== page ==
Hiroshima: A story by Lalita Vaitheeswaran

Dr. Davis Alfred could not sleep that night. He had scanned two patients with similar defects in their babies in-utero. The head of the baby was smaller than normal and both the limbs had a deformity. He was waiting for dawn so that he could talk to his colleague Dr. Sairo Yakamto who was a renowned oncologist in the whole of Hiroshima, the island city of Honshu.

“How can this be true?” Dr. Sairo was almost muttering to himself.

Dr. Davis showed him the scans while both had a cup of black coffee and sandwiches as they discussed the medical reports.

“Mutations!” exclaimed Dr.Sairo as he came to a conclusion. It had been almost been 75 years after the horrendous incident!

“Two generations survived and this is the third!” he said as he sat with his palm on his head as in deep thinking.

No! not again! Shouted Dr. Davis teary-eyed, in dismay as he reminisced.


Angela, his wife was expecting her second child. She was into her eighth week when all hell had broken loose. Every scan that Dr. Davis did had only reconfirmed his findings of a mentally disabled child being born as they watched helplessly the turn of events.

Abortion de jure is illegal in Japan and so there was no chance of taking out the fetus! Both of them were terribly shaken.

Every moment, every day, and every month was turning into a traumatic emotionally tumultuous roller coaster ride. Little Agatha would amble into the room talking gibberish and asking why her parents were crying even when her little brother was to arrive.

She was just five and was not able to decipher the meaning of the holocaust that had struck.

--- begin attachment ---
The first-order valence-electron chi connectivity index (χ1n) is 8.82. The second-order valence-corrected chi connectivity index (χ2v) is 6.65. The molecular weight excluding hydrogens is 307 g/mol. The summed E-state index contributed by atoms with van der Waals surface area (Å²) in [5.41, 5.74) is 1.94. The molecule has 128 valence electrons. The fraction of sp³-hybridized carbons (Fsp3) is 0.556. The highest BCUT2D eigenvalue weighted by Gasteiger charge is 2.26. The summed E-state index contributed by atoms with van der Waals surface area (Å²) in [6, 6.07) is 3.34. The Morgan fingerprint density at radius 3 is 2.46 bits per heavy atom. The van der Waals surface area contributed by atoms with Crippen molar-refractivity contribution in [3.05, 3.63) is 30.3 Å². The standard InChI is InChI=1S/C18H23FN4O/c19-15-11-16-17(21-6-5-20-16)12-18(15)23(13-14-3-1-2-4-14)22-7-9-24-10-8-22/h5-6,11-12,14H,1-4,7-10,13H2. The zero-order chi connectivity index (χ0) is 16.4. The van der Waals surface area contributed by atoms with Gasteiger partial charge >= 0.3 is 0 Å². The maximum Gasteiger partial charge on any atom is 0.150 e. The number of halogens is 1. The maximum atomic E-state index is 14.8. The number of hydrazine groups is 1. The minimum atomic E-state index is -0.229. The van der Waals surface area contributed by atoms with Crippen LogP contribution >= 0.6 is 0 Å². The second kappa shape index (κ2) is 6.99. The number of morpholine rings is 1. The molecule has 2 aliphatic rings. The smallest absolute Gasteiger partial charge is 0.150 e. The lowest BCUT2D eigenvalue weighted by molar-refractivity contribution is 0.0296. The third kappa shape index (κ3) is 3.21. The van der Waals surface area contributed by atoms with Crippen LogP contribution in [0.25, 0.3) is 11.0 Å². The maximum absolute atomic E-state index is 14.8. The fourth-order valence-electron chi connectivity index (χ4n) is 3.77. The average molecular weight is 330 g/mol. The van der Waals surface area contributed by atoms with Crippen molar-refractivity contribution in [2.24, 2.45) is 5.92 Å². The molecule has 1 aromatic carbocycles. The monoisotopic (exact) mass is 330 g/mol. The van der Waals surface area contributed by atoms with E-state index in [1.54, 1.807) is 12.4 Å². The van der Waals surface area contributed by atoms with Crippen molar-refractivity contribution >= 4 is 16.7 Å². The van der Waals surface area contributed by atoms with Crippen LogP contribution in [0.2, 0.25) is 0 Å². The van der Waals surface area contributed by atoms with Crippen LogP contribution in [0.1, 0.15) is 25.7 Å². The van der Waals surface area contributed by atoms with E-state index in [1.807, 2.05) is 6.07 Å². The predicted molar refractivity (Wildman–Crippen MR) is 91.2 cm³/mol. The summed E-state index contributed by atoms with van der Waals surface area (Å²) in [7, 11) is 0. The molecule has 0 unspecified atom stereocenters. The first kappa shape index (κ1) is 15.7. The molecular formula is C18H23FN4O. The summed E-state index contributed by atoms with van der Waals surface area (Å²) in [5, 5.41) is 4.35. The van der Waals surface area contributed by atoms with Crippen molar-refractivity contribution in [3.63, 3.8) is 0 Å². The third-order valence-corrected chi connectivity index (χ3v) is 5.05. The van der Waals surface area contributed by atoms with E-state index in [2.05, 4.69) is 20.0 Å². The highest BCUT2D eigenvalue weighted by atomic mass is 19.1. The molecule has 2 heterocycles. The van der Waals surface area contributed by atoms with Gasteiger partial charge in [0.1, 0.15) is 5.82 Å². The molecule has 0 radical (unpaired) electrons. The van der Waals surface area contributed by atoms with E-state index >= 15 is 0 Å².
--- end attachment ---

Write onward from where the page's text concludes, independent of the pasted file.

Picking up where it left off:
Little Jamy was born after a difficult cesarean section. He had a small head and all the sense organs seemed to be tucked in an odd fashion on his face. He looked abnormally frightening.

As days turned into years, Jamie was predictably slow on his milestones. He was diagnosed with a mixture of cerebral palsy and autism and was not able to grasp anything said or done. The doctors had pronounced after-effects of radiation as the sole factor and there was nothing more to be done than helplessly watching Jamy moving towards deterioration each day.


The department of genetics was buzzing with activity today. Ten years of hard work had brought in results. Genome sequencing could show the new translocations on genes which now could be carefully and cleverly deleted by newer techniques.

Dr. Anthony, as he held the mic, was giving all credits to Dr. David who was emotional and was heard saying emphatically “Never again”.

He stood smiling with a red Oleander that symbolized a new zealous and fertile Hiroshima that never loses hope.